A fibre-optic standard would be nicer, and I'd hoped that DisplayPort might go down this route (or UDI, for that matter), but having copper *and* fibre is the worst of both worlds. We're back to fibre being useful only for the minority with the need for longer cable runs, just like dual-link DVI is useful only for the minority with high resolution/colour displays, and not making it the default will result in incompatibility, confusion, and unnecessarily high prices. Again.
It appears that the display industry is too busy trying to work its way through the standards messes that it makes for itself to learn not to do it again. I'd like to think that the consumers could put their foot down at some point, but I suspect they'll be too confused by now to have a chance - all that's happening is that everyone's holding off buying *anything*.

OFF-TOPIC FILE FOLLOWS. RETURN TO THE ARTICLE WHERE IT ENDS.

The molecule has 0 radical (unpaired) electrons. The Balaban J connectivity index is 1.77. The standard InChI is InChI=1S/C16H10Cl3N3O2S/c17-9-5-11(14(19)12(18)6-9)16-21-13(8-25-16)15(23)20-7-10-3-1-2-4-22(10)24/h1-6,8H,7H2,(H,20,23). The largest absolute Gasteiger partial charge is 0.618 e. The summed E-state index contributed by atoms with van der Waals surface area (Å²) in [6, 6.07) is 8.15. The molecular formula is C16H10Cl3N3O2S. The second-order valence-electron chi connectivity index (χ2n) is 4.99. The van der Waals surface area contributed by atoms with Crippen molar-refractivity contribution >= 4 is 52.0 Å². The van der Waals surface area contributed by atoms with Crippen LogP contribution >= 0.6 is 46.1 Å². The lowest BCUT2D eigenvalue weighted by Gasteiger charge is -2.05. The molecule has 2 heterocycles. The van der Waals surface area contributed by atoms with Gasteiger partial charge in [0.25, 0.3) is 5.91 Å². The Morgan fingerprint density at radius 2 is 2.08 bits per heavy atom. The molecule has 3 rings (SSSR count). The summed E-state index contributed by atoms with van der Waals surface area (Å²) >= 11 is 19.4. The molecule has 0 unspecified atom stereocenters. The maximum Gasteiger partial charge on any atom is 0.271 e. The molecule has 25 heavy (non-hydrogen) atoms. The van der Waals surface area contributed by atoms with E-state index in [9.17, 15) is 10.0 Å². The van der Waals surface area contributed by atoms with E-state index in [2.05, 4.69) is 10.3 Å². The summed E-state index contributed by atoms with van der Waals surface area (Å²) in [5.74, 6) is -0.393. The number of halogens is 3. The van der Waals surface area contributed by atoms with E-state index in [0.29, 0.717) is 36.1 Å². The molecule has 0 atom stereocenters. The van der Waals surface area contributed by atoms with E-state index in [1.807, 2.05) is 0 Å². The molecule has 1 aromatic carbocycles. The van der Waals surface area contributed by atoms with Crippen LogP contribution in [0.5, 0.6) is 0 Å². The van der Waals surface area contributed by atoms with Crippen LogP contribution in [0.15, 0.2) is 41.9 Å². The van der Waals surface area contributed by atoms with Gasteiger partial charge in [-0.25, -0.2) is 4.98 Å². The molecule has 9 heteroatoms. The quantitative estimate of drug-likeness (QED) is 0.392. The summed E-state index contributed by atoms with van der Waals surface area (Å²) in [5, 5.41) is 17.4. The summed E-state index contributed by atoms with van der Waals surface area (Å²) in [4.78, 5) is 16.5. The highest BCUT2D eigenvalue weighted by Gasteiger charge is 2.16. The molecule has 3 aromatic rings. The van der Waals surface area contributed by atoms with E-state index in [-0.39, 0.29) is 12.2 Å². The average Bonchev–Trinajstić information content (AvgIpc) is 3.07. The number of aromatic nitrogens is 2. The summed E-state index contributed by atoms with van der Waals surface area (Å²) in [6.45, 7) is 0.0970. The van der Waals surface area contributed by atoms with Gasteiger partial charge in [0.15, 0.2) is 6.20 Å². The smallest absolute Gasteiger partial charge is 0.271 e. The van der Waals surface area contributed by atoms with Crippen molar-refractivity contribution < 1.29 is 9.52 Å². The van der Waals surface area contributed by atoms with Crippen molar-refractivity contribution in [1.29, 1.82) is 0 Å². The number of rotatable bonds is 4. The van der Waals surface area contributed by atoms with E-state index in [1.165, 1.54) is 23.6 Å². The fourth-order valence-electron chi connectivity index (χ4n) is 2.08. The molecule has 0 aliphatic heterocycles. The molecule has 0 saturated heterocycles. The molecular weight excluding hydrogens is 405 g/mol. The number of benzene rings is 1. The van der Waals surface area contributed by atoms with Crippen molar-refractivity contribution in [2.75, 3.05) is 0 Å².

Why they really don't like fibre
The reason why the industry doesn't like fibre optics is because there's no way to monetarise it.
Once upon a time, people invented things. But those who didn't have the patience to keep trying things in the hope of finding something that worked got jealous, and took over the system. Modern business practice is to find something that people already do for free or low cost, and then work out how to charge them money -- or more money -- for it. Usually by waving a bogus patent claim in people's faces. This works in the USA, thanks in no small part to the American system of allowing lawyers to demand payment whilst a case is still ongoing. (Another method which sometimes works well is by insisting that a popular commodity be paid for in US dollars, in order to skim a small amount off every transaction, and invading any country that threatens to start selling it by the Euro instead.)